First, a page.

Bron said...

Thanks for that. As I think I mentioned to you, (did I?), I was in your Mom's house this weekend and while near the piano, I thought, "I should call Dad and have him walk up the block so he can play for us." Then I remembered. That piano seemed so much a part of him - as much as his own piano.

I know he read books while at red lights but he was also reported to have read while dancing and walking (once with 2 books in his hands). Crazy kid.

RIP, Dad. And thanks for the tribute, Magpie.

YourFireAnt said...

Can't imagine a better eulogy than that.


Unknown said...

So nice to read this Maggie. Thank you

Lucy said...

As my dad would say, pitch perfect. Thanks Maggie

Sally Wendkos Olds said...

So good to read your musings. Yes, The Times left out so many of the important things about Eddie. I was one of his groupies in the reading group, which had a huge influence in my life.

Mental P Mama said...

Wow. You should do a rewrite and submit it!

Kizz said...

So sad to lose a joyous accompanist. I'm sorry to hear he's gone.

Bibliomama said...

Really lovely.

Mayberry said...

Just exactly what Susan said. I'd ...enjoyed? What would be the appropriate word here? ... read the obit in the Times. How wonderful to know more about Eddie.

Jocelyn said...

I find I as am touched by the comments left by his family here as I am by the lovely coupling of his official obituary and this envy-inducing tribute.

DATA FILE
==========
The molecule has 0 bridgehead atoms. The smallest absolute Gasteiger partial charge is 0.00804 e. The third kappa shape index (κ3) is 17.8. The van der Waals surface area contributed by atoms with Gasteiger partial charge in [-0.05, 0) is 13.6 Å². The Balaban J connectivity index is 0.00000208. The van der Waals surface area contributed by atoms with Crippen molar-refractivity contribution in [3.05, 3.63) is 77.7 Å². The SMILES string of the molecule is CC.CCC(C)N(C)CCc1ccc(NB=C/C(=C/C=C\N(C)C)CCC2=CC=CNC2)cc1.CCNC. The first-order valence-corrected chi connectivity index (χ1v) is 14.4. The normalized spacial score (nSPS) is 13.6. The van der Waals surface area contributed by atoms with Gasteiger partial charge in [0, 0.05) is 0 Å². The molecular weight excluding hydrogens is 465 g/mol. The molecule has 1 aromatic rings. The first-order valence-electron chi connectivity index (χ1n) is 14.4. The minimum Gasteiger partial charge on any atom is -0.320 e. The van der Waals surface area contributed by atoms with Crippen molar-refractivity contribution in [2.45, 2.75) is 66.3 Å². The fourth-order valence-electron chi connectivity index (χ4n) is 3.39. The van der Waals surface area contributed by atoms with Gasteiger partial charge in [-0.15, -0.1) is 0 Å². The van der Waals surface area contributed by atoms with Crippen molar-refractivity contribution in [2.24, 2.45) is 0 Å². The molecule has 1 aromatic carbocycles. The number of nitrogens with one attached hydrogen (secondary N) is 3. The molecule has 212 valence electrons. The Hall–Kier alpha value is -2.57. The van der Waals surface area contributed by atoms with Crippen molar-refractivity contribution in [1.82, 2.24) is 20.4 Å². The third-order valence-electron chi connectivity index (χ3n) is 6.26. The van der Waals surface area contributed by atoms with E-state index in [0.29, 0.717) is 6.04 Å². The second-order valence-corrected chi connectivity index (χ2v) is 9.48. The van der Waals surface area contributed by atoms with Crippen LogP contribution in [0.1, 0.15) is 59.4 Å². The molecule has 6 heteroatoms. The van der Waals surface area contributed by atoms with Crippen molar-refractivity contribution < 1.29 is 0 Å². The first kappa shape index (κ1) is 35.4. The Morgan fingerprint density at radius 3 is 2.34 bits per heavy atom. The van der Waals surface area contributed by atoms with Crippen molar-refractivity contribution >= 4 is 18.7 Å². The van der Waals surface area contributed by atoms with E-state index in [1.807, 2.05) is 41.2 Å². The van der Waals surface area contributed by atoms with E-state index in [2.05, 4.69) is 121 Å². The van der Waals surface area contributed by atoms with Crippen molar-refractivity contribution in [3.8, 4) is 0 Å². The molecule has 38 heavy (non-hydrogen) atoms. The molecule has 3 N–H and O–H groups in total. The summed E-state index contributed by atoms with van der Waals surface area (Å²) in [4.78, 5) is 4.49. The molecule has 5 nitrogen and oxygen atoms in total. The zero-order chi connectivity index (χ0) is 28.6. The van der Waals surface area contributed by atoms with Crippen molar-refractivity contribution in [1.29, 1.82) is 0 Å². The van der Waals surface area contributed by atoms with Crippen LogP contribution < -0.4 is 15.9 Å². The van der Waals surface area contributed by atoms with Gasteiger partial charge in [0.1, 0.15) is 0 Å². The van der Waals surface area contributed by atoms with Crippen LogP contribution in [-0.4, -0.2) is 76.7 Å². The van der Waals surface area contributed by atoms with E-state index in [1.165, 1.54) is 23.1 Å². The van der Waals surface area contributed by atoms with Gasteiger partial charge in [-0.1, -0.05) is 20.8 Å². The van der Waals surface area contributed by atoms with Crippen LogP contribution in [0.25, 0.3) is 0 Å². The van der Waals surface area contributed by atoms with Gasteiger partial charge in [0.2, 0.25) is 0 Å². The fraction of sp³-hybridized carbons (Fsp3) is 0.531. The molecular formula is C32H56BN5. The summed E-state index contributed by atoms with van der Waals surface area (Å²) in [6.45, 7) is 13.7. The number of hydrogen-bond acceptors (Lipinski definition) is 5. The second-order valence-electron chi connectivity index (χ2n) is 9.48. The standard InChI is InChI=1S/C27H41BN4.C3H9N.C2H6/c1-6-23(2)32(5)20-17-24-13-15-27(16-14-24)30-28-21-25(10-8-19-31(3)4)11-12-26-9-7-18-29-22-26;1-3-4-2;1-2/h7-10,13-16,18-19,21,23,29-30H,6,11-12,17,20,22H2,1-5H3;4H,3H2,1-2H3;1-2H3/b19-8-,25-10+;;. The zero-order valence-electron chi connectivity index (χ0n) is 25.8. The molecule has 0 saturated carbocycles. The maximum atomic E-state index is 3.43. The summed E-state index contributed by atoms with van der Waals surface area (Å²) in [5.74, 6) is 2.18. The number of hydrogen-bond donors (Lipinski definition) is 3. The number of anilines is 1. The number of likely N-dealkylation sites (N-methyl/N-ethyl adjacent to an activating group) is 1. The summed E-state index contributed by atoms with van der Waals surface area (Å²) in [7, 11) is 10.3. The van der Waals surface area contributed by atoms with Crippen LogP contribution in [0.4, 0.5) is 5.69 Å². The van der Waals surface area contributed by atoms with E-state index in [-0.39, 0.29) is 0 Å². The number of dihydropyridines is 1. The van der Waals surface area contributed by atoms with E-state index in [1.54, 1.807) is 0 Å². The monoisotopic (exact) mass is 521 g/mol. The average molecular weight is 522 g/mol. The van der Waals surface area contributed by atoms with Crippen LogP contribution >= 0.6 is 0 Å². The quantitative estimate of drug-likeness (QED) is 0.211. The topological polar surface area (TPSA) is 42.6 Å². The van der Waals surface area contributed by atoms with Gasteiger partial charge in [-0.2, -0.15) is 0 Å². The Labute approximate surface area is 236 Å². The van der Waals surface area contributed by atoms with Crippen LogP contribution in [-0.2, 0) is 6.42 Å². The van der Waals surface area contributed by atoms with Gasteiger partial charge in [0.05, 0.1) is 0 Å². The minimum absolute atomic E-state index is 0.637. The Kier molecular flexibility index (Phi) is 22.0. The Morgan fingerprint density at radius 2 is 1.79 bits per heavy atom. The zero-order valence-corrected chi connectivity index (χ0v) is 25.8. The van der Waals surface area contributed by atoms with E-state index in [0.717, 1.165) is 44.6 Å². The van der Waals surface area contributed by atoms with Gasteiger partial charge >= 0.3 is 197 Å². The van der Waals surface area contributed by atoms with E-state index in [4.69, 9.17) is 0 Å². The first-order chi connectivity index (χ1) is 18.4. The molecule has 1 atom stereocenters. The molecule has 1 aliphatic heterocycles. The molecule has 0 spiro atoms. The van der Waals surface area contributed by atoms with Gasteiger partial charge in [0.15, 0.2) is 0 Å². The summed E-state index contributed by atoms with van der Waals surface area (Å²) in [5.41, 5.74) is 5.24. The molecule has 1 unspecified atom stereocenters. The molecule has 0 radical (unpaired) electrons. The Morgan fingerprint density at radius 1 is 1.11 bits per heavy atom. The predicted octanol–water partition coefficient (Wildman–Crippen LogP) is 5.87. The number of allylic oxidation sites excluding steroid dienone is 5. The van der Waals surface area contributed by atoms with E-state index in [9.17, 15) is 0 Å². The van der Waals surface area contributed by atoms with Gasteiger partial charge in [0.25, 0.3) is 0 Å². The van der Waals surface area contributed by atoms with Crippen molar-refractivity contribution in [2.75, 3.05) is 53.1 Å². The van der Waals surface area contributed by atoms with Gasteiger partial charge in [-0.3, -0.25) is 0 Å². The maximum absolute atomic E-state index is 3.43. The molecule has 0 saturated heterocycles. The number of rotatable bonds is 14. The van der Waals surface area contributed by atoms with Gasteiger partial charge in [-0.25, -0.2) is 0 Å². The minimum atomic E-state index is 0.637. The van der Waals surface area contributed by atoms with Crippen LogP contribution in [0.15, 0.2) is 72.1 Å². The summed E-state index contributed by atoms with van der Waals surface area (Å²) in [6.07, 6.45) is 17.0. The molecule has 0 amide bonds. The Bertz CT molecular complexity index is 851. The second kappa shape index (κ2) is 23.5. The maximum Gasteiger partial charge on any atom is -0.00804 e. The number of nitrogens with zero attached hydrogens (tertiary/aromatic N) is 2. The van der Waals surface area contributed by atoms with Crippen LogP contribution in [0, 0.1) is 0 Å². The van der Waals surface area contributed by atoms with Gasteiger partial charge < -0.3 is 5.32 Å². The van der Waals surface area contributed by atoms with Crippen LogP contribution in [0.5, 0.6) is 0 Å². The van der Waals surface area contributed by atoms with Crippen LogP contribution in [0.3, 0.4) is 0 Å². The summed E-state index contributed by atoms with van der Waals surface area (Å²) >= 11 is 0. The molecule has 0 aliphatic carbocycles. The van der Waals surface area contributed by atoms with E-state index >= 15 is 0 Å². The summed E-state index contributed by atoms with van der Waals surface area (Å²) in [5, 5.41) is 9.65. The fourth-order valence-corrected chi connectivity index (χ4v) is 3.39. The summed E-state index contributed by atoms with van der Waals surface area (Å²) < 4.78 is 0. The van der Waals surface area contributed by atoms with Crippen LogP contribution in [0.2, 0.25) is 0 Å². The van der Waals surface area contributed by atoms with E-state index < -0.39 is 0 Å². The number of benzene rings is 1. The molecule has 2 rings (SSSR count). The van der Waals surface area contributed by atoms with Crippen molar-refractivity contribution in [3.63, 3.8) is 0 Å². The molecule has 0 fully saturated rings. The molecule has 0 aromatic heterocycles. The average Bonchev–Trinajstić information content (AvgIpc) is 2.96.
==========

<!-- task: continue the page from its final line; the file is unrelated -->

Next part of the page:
Deb said...

This makes me wish I could have known him. Or at least someone very like him.

Beautiful, Maggie.

Russell Letson said...

I just learned of Eddie's passing today and found the remembrances here by way of the JJQ blog. My wife and I were grad students at Southen Illinois when Eddie was there and both of us have wonderful memories of him as a teacher and a friend. Our sympathies to his family and friends.

He was an office-mate and friend of another of my crucial teachers, John Gardner--my image of him as he was (a short beachball of a man in a black suit and white shirt) is inextricably overlaid with Herb Fink's portrait of him as a monk in the King's Indian illustrations. He was not only startlingly smart (photographic memory, omnivorously well-read, and such) but very funny (my first taste of Monty Python, the Goon Show, Marty Feldman, and other Brit comedy came by way of loans from Eddie's collection of English LPs) and quirky--when Tegwen was expecting their first child, he carried a little stick (just 8 or 9 inches of tree-branch) everywhere with him, for luck. And since he was in the habit of reading as he walked around campus, he would sometimes hold the stick in his teeth, as though he had been playing fetch and forgot to drop it at someone's feet.